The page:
…Incredible digital platforms are coming up against the crude, cruel reality of killing. Urban warfare experts are tweeting tips to Ukrainian civilians. The makers of a game about the impact of war on civilians are donating profits to the Ukrainian Red Cross. Photos of charred corpses are interspersed with the normal sights and sounds of social media.
Here's why Russia's invasion of Ukraine is being called the 'TikTok war'
Big Tech is a big player in this, whether it wants to be or not. Over the weekend Google joined Meta in barring Russian state media outlets to run ads. Government officials like EU Commissioner Thierry Breton are pressuring Big Tech to take a hard line against Putin. After a call with YouTube and Google leaders on Sunday, Breton wrote, “Online platforms took unprecedented steps after the Capitol Hill attacks. Surely Russian war propaganda merits at least the same level of response.”

Google disables live traffic data in Ukraine

Remember last week’s stories about academics spotting traffic jams on Google Maps and anticipating the start of the invasion? Well now there’s this:
“Google Maps has blocked two features in Ukraine that provide information to users in real time,” CNN’s Brian Fung reported Sunday night. “The disabled features include Google Maps’s live traffic overlay — a feature some researchers have used to monitor the conflict from afar — as well as Live Busyness, a feature that displays how popular a location may be at a given time. Google made the change in an effort to help keep Ukrainians safe and after consultations with local officials, the company said.”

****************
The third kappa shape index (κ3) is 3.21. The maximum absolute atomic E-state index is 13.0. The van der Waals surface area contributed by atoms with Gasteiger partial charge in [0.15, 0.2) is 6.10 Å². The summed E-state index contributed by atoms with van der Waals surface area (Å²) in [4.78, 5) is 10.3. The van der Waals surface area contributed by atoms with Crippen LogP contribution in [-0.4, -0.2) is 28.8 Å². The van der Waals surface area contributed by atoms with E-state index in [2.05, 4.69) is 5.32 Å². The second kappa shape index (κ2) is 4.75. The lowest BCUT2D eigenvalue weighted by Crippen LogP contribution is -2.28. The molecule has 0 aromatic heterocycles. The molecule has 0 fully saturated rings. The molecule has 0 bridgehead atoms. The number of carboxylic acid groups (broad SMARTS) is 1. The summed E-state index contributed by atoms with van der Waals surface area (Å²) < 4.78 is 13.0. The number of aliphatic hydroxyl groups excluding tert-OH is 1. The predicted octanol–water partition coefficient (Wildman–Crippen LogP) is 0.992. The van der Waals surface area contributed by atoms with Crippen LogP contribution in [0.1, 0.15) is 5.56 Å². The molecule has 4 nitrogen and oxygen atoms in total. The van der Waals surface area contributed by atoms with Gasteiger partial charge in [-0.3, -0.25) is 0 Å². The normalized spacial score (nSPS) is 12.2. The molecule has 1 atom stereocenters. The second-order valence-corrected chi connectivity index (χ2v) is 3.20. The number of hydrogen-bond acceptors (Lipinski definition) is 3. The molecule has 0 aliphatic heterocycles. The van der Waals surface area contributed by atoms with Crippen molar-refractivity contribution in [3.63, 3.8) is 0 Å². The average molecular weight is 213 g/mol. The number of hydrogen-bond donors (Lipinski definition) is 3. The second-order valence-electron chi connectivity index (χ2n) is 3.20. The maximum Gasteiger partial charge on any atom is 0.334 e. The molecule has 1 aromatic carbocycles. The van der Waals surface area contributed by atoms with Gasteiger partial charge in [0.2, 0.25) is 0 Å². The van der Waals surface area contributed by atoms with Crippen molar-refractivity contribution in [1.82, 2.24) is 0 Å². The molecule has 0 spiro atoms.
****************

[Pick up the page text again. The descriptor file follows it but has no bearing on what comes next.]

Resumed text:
Two Danish journalists wounded

Danish correspondents Stefan Weichert and Emil Filtenborg “were driving near the town of Ohtyrka — which is around 60 miles outside of Kharkiv — when gunfire peppered their vehicle and left both bleeding heavily from bullet wounds,” The Daily Beast’s Nico Hines reports. They were able to escape and were treated at a hospital. “The star freelance journalists, who live in Kyiv, have been filing dispatches from Ukraine for The Daily Beast and Danish newspaper Ekstra Bladet,” Hines wrote.

The last news crew in Kharkiv?

Darja Stomatová is a reporter for CNN Prima News, a CNN international affiliate in the Czech Republic. On Sunday she reported live for both CNN Prima and for CNN’s global audience from a makeshift shelter in a hotel in Kharkiv. “She says they may be the last foreign crew there,” Ed Meagher wrote.

Stomatová described “the situation was changing” throughout the day on Sunday: Loud gunshots in the morning, explosions, then some semblance of calm. “It is very important to be here right now,” she said. Her companions at the hotel bunker feel like friends at this point, she added.


Sunday’s NY Post front page was headlined “FIGHT LIKE ZEL.” That kind of says it all. “Before Russia invaded Ukraine, President Volodymyr Zelensky was often derided as a comic turned unlikely politician,” the NYT’s Steven Erlanger writes. “But with the help of social media, he has become the leader Ukraine did not know it needed.”

Ukrainian TV stations have backup studio in bunker

Oliver Darcy writes: “Ukraine’s TV companies are going to do everything they can to stay on the air, should Russian forces seize control of their main studios. A spokesperson for the 1+1 Media Group, one of Ukraine’s largest media conglomerates, told me over the weekend that it has, in collaboration with other TV companies, ‘developed a plan for a backup studio for TV broadcasting, which is located in a specialized shelter and can be used in the event of a threat to interruption.’ As I wrote in Friday’s newsletter, Ukraine’s TV stations are all in emergency mode, broadcasting non-stop news coverage with no commercial breaks.”